Over the past months, we have viewed our Lord Jesus Christ when He was here on earth. We have found that in Him, and in Him alone, we see a perfect Man. Only in Him is the fullness of moral excellence. We now turn to the other side of that picture. Having seen what He was (and is), we now consider what He was not (and is not); that is, we have to look at Him in relation to the whole matter of sin.
The New Testament bears abundant evidence of the sinlessness of our Lord Jesus. We will look at some references in the gospels, and then in the epistles.
In John chapter 8, the Lord, conversing with a group of Jews who were hostile to Him and who refused to believe His words, asked them a question to bring home to them that His words were trustworthy. “Which of you convinceth me of sin?” (v46). In other words, was there anyone among them who could bring a charge of sinning against Him, and make it stick? Could any of them prove any wrongdoing in His life or any falsehood in His words?
If there had been anything that they could have brought forward in answer, they would have done so. But there was nothing, and their response was one still used by those who know they have lost the argument: name-calling (“Thou art a Samaritan, and hast a devil” v48).
In the following chapter, the Lord Jesus healed a blind man on the Sabbath day, much to the annoyance of the Pharisees. Their ensuing verbal tussle with the healed man is interesting for a number of reasons, one of which is their increasingly desperate efforts to get him to acknowledge that the Lord was a sinner (John 9:13-34). By the close of the chapter, far from stating the Lord to be a sinner, the man acknowledged Him as the Son of God (vv35-38), leaving the leaders frustrated in their efforts, and condemned by the Lord to judicial blindness (vv39-41). It is a grievous error to deny the person and perfection of our Lord.
When the leaders of the nation brought Him before Pilate, their aim was to prove that He was a criminal. If ever there had been anything that they could have submitted as evidence, surely this was the time to do it. However, the record of His trial shows the very opposite to be the case. For example, they accused Him of saying people should not pay tax to Caesar (Luke 23:2), when, in fact, earlier that week, He had told the people (in the context of a discussion on paying tax) that they should render to Caesar that which was Caesar’s (e.g., Luke 20:25). Clearly (to put it mildly) they were short of evidence! Pilate had to acknowledge that “I find no fault in Him” (John 19:4,6). Some may argue that, in saying this, he meant only that the Lord had done nothing worthy of death, and that this is not in itself an assertion of His sinlessness. However, Pilate went further, calling Him “this just Person” (Matt 27:24), agreeing with his wife, who earlier in the same chapter called Him “that just Man” (v19). Moreover, the thief said He had “done nothing amiss” (Luke 23:41); and later in the same chapter the centurion at the cross declared, “Certainly this was a righteous Man” (v47).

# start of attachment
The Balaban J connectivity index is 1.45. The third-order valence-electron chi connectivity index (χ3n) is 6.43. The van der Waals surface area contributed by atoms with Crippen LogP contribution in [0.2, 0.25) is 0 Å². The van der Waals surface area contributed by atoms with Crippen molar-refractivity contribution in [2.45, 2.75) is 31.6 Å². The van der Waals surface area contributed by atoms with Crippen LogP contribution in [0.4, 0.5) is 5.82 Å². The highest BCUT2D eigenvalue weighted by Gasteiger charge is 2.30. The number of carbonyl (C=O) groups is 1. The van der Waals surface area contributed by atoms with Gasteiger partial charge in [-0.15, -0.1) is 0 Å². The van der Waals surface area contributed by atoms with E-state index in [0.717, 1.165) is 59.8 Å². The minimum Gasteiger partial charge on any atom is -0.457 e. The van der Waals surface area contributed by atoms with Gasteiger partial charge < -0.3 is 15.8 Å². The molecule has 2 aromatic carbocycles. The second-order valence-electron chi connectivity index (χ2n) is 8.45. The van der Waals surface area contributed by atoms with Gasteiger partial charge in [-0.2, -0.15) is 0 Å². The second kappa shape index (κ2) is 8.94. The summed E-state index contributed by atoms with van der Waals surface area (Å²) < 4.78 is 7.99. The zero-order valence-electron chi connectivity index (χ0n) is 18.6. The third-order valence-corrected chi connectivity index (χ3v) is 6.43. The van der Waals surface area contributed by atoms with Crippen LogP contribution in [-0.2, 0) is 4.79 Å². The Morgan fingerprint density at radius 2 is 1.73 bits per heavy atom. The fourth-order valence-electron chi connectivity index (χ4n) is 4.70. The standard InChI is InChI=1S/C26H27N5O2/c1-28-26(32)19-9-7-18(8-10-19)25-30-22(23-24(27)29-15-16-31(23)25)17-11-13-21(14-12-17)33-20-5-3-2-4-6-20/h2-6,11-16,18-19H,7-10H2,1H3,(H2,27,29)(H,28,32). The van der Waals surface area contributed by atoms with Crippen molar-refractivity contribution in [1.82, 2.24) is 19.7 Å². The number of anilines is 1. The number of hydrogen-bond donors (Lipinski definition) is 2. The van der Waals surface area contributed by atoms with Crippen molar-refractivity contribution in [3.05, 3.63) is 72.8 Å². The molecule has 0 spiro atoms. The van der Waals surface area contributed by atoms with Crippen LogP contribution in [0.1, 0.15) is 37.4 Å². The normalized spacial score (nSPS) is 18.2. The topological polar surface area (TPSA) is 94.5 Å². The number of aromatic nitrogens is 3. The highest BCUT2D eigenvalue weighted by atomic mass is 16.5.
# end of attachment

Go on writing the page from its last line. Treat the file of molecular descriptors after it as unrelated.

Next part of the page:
Turning to the epistles, we can read the words of Peter, who was intimately associated with Him, and who, in his first epistle, states frankly of the Lord Jesus, “Who did no sin” (2:22). It would be impossible to state His sinlessness in clearer terms. Peter adds, “neither was guile found in His mouth.” Not only in His actions, but in His words, He was without sin. It is worth noting that Peter is referring to Isaiah 53:9, which is most assuredly speaking of none other than the Lord Jesus. Thus, the OT as well as the NT bear witness to His sinlessness.
In the previous chapter, Peter has likened Him to “a lamb without blemish and without spot” (1:19), clearly alluding to the Passover, in which the Israelites were to take a lamb “without blemish” (Exo 12:5). Any lamb that had anything about it making it less than perfect could not be selected. Peter’s message could not be plainer: the Passover lamb had to be without blemish because it was a type of the Lamb of God, Who Himself is without sin.
In Hebrews 7:26 we read, “For such an high priest became us, who is holy, harmless, undefiled.” It has been helpfully suggested that these three descriptions point to three different spheres. “Holy” would emphasize Him in relation to God; “harmless” His interactions with others; and “undefiled” how He was, and is, internally. However we view Him, the message is emphatic. He is sinless.
Paul, in 2 Corinthians 5:21, says that He “knew no sin.” He had no personal acquaintance with it. He was a total stranger to iniquity. It does not mean that He was unaware of the existence of sin, or that He did not come into contact with sinners. The Scriptures make that very clear. It does mean that sin was absolutely alien to Him. He was totally pure, in every aspect of His Person, and, of course, He still is.
This is all true and vitally important, but it is not the full story. It is not merely that He did not sin – He could not sin. That is what is meant by His “impeccability.” The verses we have looked at in this article strongly imply it, but next month, in His will, we will see that the Scriptures also teach it explicitly.